Old ideas are endlessly recycled, as the author of Ecclesiastes observes: ‘Is there anything of which one can say, “Look! This is something new”? It was here already, long ago; it was here before our time’. In our ceaseless search for the novel we may merely invent new clothes to dress up old knowledge. In so doing we may bury more antique strata of wisdom, which if unearthed might again find utility in explaining what we think of as more modern phenomena. Continue reading

Lads’ Mags: the New Topsy&Tim?

In the light of a recent study conducted by the Universities of Surrey and Middlesex which found a disgustingly close resemblance between the material produced by lads’ mags and direct quotes from convicted rapists it is important to consider the implications of the publication of lads’ mags on all aspects of society. The  ‘aspect’ I’d like to focus on in this post is children. Continue reading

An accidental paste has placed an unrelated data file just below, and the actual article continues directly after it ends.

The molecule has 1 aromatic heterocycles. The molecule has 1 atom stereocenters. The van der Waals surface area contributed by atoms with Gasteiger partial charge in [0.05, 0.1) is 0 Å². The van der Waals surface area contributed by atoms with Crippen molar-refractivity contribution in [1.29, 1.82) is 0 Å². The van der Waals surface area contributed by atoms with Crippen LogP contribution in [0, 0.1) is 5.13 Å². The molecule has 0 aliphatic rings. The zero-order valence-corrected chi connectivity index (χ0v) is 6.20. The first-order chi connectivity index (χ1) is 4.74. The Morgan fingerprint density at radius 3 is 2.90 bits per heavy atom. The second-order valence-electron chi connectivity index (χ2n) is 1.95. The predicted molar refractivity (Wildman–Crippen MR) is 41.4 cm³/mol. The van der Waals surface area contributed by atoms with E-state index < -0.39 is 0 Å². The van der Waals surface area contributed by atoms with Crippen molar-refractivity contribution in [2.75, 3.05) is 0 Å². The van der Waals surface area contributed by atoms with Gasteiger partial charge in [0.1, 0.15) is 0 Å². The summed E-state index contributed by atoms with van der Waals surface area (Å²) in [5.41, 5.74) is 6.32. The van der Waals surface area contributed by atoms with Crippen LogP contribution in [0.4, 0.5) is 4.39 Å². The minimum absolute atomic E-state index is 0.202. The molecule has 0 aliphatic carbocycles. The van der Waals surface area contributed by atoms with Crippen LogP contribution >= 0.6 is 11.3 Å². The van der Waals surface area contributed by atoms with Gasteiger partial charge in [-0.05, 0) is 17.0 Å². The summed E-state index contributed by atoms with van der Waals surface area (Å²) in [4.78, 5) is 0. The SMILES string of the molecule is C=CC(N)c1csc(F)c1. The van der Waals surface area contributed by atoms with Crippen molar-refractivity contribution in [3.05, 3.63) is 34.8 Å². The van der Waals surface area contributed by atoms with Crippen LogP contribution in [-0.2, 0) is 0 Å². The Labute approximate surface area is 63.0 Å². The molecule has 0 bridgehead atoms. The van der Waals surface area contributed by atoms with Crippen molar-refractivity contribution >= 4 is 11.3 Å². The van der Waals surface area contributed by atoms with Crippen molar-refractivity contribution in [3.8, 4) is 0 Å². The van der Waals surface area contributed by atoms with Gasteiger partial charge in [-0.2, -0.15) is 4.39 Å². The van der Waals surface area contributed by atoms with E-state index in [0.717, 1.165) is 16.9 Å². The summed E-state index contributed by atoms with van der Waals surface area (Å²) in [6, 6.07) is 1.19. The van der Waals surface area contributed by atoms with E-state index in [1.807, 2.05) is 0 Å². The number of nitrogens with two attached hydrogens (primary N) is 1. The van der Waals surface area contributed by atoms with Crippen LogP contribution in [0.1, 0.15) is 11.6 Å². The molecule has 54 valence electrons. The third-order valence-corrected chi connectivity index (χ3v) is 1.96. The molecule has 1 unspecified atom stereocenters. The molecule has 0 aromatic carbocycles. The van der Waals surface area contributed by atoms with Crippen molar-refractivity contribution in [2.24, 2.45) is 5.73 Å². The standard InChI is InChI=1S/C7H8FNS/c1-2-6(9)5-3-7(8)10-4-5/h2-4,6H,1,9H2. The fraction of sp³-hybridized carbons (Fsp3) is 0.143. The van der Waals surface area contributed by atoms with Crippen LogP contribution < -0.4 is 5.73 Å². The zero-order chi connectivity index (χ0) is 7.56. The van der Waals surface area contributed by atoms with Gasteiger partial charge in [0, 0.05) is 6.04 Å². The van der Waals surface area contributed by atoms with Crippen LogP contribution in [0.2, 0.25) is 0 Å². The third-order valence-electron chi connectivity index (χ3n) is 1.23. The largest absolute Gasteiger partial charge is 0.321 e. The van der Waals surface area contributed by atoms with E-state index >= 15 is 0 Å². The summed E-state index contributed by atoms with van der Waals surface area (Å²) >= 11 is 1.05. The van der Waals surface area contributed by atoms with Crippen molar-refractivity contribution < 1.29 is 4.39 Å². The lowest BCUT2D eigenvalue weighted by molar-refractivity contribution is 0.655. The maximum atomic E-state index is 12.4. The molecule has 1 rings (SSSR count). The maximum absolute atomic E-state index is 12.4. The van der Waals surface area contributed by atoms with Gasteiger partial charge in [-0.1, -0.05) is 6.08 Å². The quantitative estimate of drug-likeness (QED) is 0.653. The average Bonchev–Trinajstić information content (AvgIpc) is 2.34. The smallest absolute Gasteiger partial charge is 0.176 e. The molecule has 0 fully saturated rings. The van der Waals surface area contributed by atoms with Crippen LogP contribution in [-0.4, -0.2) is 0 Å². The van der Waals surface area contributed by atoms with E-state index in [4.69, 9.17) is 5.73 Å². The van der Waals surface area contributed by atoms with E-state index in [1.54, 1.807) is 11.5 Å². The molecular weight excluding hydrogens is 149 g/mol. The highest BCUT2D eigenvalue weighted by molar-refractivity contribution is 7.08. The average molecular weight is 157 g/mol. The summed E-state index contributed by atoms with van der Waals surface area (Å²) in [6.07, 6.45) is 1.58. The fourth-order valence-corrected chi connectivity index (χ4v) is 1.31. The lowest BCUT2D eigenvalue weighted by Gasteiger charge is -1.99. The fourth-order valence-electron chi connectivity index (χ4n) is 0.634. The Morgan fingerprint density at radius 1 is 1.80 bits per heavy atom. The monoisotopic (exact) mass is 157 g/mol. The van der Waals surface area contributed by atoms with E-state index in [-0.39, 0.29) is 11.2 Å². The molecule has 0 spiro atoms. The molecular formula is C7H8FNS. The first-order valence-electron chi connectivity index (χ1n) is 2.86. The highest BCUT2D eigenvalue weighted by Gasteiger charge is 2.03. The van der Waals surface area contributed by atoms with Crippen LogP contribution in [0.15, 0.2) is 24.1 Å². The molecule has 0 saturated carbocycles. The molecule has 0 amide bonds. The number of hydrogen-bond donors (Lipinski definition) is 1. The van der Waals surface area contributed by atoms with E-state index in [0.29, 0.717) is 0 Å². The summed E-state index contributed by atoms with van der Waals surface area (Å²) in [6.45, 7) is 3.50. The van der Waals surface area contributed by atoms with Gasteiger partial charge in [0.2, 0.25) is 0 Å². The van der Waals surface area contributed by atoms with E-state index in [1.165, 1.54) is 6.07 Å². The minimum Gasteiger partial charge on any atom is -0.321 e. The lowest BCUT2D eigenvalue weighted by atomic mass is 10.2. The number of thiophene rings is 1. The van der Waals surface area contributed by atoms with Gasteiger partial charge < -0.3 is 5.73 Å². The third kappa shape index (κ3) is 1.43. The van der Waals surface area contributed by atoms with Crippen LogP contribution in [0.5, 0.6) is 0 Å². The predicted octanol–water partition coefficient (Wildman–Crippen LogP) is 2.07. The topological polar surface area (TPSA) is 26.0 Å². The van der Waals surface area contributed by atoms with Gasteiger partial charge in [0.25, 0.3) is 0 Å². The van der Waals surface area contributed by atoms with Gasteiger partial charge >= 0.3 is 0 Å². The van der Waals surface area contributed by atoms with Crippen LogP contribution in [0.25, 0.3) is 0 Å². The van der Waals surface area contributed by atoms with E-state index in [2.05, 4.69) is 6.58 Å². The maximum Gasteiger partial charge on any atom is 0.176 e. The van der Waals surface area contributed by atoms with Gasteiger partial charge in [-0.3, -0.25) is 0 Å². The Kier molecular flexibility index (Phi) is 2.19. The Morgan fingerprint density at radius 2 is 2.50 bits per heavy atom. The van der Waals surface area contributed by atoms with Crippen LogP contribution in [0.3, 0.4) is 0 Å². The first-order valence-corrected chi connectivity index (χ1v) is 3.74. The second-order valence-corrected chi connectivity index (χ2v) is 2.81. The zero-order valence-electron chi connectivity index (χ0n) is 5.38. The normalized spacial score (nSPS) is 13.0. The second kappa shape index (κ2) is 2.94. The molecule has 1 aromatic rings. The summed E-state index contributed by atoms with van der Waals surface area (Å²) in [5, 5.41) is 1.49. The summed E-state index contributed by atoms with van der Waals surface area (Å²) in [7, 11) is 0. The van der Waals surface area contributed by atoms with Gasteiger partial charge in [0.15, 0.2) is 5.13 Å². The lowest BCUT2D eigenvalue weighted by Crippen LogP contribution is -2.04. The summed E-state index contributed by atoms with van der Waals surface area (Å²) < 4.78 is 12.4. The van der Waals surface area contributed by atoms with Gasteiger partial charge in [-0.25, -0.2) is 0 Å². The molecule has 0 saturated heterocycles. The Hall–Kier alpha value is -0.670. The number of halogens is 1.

You don’t have to be an Einstein to believe in moral absolutes

I think I have just discovered an alternative theory of relativity! Unlike its famous predecessor, which has baffled those of us for whom Physics is a foreign country to which we will never travel, this theory is so simple to be self evident. It runs like this. All questions relating to morality  are both relative and contextual. All are conditioned by time and social context and subject to church law and personal conscience. There are, therefore, no absolutes. Continue reading